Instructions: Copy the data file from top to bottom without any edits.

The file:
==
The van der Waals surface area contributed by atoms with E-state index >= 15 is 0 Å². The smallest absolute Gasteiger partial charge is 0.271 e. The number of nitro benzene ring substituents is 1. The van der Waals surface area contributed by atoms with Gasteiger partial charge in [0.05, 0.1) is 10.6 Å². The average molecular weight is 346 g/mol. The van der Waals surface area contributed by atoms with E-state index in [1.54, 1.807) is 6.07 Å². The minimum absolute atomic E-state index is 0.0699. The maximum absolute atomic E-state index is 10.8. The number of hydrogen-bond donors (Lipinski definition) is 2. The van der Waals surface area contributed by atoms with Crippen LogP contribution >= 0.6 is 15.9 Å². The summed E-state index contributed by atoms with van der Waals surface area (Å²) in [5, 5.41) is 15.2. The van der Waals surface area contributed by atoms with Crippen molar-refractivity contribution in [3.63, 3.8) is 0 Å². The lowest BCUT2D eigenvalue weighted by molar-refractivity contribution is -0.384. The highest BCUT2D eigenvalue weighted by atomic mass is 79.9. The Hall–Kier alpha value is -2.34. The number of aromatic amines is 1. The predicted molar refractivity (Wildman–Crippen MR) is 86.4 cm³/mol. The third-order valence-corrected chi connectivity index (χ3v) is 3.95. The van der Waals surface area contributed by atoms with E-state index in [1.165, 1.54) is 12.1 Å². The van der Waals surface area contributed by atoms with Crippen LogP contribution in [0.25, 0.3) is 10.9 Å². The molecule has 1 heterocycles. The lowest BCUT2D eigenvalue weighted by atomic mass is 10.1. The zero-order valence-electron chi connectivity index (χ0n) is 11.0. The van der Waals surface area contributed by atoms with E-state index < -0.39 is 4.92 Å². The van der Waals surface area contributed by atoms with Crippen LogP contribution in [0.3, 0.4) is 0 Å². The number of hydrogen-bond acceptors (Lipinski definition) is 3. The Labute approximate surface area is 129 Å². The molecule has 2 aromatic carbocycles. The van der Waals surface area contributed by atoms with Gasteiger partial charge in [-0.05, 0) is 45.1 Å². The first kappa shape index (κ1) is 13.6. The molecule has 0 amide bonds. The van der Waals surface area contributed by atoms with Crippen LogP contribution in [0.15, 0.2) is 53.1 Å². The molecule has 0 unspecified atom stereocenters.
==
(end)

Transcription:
The van der Waals surface area contributed by atoms with E-state index >= 15 is 0 Å². The smallest absolute Gasteiger partial charge is 0.271 e. The number of nitro benzene ring substituents is 1. The van der Waals surface area contributed by atoms with Gasteiger partial charge in [0.05, 0.1) is 10.6 Å². The average molecular weight is 346 g/mol. The van der Waals surface area contributed by atoms with E-state index in [1.54, 1.807) is 6.07 Å². The minimum absolute atomic E-state index is 0.0699. The maximum absolute atomic E-state index is 10.8. The number of hydrogen-bond donors (Lipinski definition) is 2. The van der Waals surface area contributed by atoms with Crippen LogP contribution >= 0.6 is 15.9 Å². The summed E-state index contributed by atoms with van der Waals surface area (Å²) in [5, 5.41) is 15.2. The van der Waals surface area contributed by atoms with Crippen molar-refractivity contribution in [3.63, 3.8) is 0 Å². The lowest BCUT2D eigenvalue weighted by molar-refractivity contribution is -0.384. The highest BCUT2D eigenvalue weighted by atomic mass is 79.9. The Hall–Kier alpha value is -2.34. The number of aromatic amines is 1. The predicted molar refractivity (Wildman–Crippen MR) is 86.4 cm³/mol. The third-order valence-corrected chi connectivity index (χ3v) is 3.95. The van der Waals surface area contributed by atoms with E-state index in [1.165, 1.54) is 12.1 Å². The van der Waals surface area contributed by atoms with Crippen LogP contribution in [0.25, 0.3) is 10.9 Å². The molecule has 1 heterocycles. The lowest BCUT2D eigenvalue weighted by atomic mass is 10.1. The zero-order valence-electron chi connectivity index (χ0n) is 11.0. The van der Waals surface area contributed by atoms with E-state index < -0.39 is 4.92 Å². The van der Waals surface area contributed by atoms with Crippen LogP contribution in [0.3, 0.4) is 0 Å². The number of hydrogen-bond acceptors (Lipinski definition) is 3. The Labute approximate surface area is 129 Å². The molecule has 2 aromatic carbocycles. The van der Waals surface area contributed by atoms with Gasteiger partial charge in [-0.05, 0) is 45.1 Å². The first kappa shape index (κ1) is 13.6. The molecule has 0 amide bonds. The van der Waals surface area contributed by atoms with Crippen LogP contribution in [0.15, 0.2) is 53.1 Å². The molecule has 0 unspecified atom stereocenters.